October 24, 2003

The staff of the Committee on Open Government is authorized to issue advisory opinions. The ensuing staff advisory opinion is based solely upon the information presented in your correspondence.


I have received your letter in which you asked whether the Upstate Correctional Facility should permit you to review "videotapes [you] purchased through Freedom of Information Law."

You wrote that Mr. Annucci, in response to your appeal of the policy that videotapes may be purchased but not reviewed, indicated that:

"Each facility must determine how and if inmates may view personal videos. Due to the limitations of certain facilities, such viewing is not practical due to security considerations. The Freedom of Information Law (FOIL) does not address your issue directly and, therefore, we must defer to the facility determination."

In this regard, it is noted that the Freedom of Information Law is based upon a presumption of access. Stated differently, all records of an agency are available, except to the extent that records or portions thereof fall within one or more grounds for denial appearing in §87(2)(a) through (i) of the Law.

The Freedom of Information Law is applicable to all agency records and §86(4) of that statute defines the term "record" expansively to include:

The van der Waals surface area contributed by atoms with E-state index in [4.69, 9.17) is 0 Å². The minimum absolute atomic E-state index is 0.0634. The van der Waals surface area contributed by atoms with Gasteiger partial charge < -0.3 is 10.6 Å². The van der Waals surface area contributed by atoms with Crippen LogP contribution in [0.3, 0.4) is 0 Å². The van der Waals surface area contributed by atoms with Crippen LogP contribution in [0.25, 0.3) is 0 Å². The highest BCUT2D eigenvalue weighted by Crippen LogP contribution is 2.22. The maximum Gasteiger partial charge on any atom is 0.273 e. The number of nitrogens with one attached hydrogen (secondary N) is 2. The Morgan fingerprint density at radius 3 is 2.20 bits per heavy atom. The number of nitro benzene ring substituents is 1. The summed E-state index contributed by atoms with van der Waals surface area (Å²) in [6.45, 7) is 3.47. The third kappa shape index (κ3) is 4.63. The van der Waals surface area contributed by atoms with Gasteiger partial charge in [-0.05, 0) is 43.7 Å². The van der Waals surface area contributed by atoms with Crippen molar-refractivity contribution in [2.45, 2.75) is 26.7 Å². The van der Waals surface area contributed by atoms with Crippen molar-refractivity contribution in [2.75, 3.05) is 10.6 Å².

"...any information kept, held, filed, produced, reproduced by, with or for an agency or the state legislature, in any physical form whatsoever including, but not limited to, reports, statements, examinations, memoranda, opinions, folders, files, books, manuals, pamphlets, forms, papers, designs, drawings, maps, photos, letters, microfilms, computer tapes or discs, rules, regulations or codes."

While the Freedom of Information Law guarantees access to existing videotapes unless one of the grounds for denial is applicable, in my view, that statute does not guarantee the use of video equipment at your facility.

Analogous to the situation in my view is the decision rendered in Murtha v. Leonard [210 AD 2d 411, 620 NYS 2d 101 (1994)]. In that case, a small village with limited staff, space and facilities adopted rules prohibiting requesters from using their own photocopiers, and it was held that the rules constituted "a valid and rational exercise of the Village's authority under Public Officers Law §87(1)(b)" [id., 102]. In my opinion, the decision was based upon the reasonableness of the rules in view of attendant facts and circumstances. In situations in which a correctional facility does not have sufficient resources to permit the use of video equipment in a non-disruptive manner or if "such viewing is not practical due to security considerations", in my view a restriction regarding the use of the equipment may be reasonable. In such a circumstance, perhaps a copy could be made and sent to your representative, i.e., your attorney, for viewing.

I hope that I have been of assistance.



David Treacy
Assistant Director


cc: Anthony J. Annucci